The Kurds are the largest people group who do not have their own homeland. Instead, they are spread across the towering mountains and barren plains of Turkey,Iran, and Iraq. This oil-rich area, known as "Kurdistan," was politically divided into three nations after World War II. The Dimili Kurds inhabit the northern edge of Kurdistan in eastern Turkey.The Dimili Kurds differ from other Kurds in primarily two ways: language and religion. Although they speak the Kurdish language, the Dimilis speak their own distinct dialect. Similarly, while most Kurds are Sunni Muslims, the majority of the Dimili Kurds are followers of the "Alevi Sect" of Islam. Other Kurdish peoples see the Dimilis as being heretics and, as a result, have isolated them from other Kurdish tribes.
Although most of the Kurds live in Turkey, the Turkish government refuses to recognize them as a separate people. They simply refer to them as the "mountain Turks." Even their basic needs, such as education and land development, are neglected by the government. It is no wonder, then, that the Kurds are a people struggling to maintain their own identity.
What are their lives like?
The Dimili Kurds live either grouped together in towns and villages, or as nomadic herdsmen. Their society is dominated by males, but women typically oversee the households.
Traditional clothing for the men includes baggy trousers, plain shirts, jackets wrapped with brightly colored sashes, and colorful turbans. A dagger is worn and thrust into the folds of the sash. The women also wear brightly colored clothing; but, contrary to most other Muslim women, do not cover their faces with veils.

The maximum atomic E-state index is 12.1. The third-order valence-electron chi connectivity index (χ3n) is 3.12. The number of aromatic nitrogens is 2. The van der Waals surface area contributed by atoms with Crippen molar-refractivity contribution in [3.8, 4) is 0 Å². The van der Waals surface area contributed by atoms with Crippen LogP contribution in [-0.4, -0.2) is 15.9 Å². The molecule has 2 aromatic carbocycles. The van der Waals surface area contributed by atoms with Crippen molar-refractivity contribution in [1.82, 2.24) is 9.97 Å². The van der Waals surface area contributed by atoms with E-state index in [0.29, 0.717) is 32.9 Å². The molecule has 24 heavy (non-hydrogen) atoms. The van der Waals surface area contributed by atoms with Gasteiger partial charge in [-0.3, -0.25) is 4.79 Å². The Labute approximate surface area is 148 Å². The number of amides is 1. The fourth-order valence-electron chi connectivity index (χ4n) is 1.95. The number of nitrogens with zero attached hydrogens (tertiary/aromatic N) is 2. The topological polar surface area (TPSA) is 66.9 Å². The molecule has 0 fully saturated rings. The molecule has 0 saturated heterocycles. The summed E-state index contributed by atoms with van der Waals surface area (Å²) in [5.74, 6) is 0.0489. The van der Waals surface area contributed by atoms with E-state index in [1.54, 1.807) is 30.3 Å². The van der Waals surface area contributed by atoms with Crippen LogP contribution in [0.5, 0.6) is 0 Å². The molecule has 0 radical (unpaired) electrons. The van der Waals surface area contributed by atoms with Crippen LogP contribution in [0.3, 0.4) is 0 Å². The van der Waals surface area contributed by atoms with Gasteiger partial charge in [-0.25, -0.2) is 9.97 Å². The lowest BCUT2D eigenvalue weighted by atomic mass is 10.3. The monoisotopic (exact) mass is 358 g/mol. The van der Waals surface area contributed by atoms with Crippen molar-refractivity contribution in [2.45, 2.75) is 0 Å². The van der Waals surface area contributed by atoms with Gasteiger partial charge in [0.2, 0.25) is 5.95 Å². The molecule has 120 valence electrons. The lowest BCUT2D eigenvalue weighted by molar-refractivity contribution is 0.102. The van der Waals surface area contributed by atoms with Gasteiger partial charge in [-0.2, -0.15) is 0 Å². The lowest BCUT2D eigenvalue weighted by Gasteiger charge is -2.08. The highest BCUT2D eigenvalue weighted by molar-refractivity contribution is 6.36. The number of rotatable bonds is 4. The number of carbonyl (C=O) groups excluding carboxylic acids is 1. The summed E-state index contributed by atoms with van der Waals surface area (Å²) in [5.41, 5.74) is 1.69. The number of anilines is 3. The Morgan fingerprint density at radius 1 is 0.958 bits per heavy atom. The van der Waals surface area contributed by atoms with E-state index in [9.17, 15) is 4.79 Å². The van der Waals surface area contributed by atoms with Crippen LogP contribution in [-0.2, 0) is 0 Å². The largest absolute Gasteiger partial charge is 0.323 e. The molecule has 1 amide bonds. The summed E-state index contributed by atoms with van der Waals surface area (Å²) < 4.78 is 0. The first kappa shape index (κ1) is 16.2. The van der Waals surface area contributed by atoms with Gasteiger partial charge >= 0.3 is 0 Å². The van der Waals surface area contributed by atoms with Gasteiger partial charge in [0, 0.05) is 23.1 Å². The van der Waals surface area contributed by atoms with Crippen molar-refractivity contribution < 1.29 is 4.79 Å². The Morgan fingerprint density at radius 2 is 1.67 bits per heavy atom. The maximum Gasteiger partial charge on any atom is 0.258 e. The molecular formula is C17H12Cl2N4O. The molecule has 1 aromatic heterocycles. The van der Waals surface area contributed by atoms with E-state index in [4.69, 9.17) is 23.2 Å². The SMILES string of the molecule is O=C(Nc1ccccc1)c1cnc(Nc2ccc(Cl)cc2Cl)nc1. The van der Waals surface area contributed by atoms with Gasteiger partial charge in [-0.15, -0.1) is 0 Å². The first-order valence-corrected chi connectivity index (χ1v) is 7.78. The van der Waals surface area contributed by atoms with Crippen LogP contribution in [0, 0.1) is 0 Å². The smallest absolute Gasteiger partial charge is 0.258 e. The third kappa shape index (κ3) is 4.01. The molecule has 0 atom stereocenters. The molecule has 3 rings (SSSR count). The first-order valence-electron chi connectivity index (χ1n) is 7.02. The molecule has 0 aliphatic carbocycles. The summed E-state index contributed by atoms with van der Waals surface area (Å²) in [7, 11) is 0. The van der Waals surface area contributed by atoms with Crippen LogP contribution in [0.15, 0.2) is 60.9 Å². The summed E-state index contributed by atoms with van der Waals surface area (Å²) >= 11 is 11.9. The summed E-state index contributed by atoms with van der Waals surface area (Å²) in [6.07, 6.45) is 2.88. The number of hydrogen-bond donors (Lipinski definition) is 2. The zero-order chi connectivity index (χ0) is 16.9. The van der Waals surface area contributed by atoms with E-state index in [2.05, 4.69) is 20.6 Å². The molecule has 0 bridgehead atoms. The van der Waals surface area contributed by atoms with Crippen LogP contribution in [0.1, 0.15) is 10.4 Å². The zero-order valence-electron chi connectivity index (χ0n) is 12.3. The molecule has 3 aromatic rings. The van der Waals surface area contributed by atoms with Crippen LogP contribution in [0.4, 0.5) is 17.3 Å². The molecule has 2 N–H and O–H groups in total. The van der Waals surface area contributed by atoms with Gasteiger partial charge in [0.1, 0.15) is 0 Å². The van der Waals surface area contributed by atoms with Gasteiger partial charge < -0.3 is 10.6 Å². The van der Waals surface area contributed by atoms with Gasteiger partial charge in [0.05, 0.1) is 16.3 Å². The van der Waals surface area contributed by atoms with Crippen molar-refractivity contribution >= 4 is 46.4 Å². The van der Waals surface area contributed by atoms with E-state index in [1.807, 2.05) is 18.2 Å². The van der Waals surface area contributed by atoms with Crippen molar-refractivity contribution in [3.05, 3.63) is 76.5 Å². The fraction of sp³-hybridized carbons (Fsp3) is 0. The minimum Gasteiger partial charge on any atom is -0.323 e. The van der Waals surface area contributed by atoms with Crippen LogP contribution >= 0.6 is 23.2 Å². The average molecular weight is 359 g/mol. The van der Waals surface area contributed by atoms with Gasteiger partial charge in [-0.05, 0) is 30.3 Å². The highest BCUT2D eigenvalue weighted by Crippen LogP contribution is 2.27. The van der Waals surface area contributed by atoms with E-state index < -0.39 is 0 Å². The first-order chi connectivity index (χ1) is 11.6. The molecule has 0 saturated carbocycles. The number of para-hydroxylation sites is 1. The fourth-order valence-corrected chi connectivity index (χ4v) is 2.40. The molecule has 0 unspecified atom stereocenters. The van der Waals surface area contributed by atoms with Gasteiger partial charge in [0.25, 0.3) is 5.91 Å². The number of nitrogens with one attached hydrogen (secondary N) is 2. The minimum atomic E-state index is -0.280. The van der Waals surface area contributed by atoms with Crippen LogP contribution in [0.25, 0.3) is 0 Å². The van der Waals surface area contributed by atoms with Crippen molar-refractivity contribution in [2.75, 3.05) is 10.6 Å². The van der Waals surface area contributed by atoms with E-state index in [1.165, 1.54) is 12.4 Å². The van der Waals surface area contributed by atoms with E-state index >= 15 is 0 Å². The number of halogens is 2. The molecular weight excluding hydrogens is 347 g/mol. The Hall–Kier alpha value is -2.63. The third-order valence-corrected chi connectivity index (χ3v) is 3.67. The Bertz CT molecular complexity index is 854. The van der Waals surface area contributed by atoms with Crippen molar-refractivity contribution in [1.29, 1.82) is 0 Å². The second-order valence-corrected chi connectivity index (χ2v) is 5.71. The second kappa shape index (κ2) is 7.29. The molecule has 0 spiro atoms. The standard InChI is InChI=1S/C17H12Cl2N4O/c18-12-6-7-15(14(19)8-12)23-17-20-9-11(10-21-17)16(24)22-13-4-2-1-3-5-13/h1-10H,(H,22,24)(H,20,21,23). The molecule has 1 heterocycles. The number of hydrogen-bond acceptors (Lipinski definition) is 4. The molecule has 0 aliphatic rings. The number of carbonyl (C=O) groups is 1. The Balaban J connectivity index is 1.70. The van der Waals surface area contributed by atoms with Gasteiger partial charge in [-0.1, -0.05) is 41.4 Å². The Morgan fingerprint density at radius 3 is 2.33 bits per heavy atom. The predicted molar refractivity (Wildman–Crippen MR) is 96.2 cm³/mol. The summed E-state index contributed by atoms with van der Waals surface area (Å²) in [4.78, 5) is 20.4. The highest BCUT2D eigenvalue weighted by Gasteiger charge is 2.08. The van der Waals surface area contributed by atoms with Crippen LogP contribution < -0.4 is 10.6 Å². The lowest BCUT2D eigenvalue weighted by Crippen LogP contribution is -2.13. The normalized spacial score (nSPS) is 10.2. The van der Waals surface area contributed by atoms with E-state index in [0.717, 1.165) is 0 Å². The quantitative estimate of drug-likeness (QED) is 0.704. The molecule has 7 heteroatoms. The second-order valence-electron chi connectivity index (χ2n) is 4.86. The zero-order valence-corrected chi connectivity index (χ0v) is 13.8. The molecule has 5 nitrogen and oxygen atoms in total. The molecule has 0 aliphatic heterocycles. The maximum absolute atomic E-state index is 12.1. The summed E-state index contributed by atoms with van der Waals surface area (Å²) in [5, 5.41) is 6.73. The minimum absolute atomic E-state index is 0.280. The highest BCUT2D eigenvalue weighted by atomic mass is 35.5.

In northeastern Kurdistan, where the Dimili Kurds live, there are three large river systems: the Arax, the Tigris, and the Euphrates. The valleys surrounding these rivers are rich and fertile--perfect for raising sheep, goats, and cattle. Much of Turkey's meat, grain, and vegetables is also produced there.
Since the government doesn't recognize the Kurds as a distinct people group, they do not invest money or resources into the Kurdish territories. This means, unfortunately, that most of their land has remained undeveloped. The lack of government funds has also hindered the Kurds' educational progress. Most Kurdish villages do not even have a primary school.
The beautiful Caucasus mountain region where the Kurds reside is covered with snow about half of the year.
What are their beliefs?
The earliest known religious practices among the Kurds included a Persian form of worship known as "Zoroastrianism." This teaching says that there is indeed an afterlife, and it acknowledges the continuous struggle between good and evil. At the end of the seventh century, however, Arabians conquered this territory, and soon Muslim teachings replaced Zoroastrianism.
What are their needs?
Events surrounding the Kurds have recently turned the eyes of the world toward Kurdistan. Kurdish hopes for independence, or at least some sort of autonomy, ran high. This has not yet happened, unfortunately, even after the Gulf war; they are still in desperate need. Due to the Turkish government's antagonistic position toward them, the Dimili Kurds do not benefit from government funding or resources. In fact, the Turkish government uses many measures to suppress the identity of the Kurds. For example, the Kurdish language has been banned from use in schools and publications. Illiteracy and unemployment are major problems. Many villages have no water, electricity or telephones, and medical services are inadequate.
Although the Islamic religion is extremely difficult to penetrate, some Turkish Kurds are not devout Muslims and hold Christ in high regard. Unfortunately, however, there are very few believers among the Kurds and there is no Christian outreach being done in their language.
In the literal sense, this group is very difficult to reach simply because hundreds of their villages are inaccessible by road; these may only be reached via small goat trails.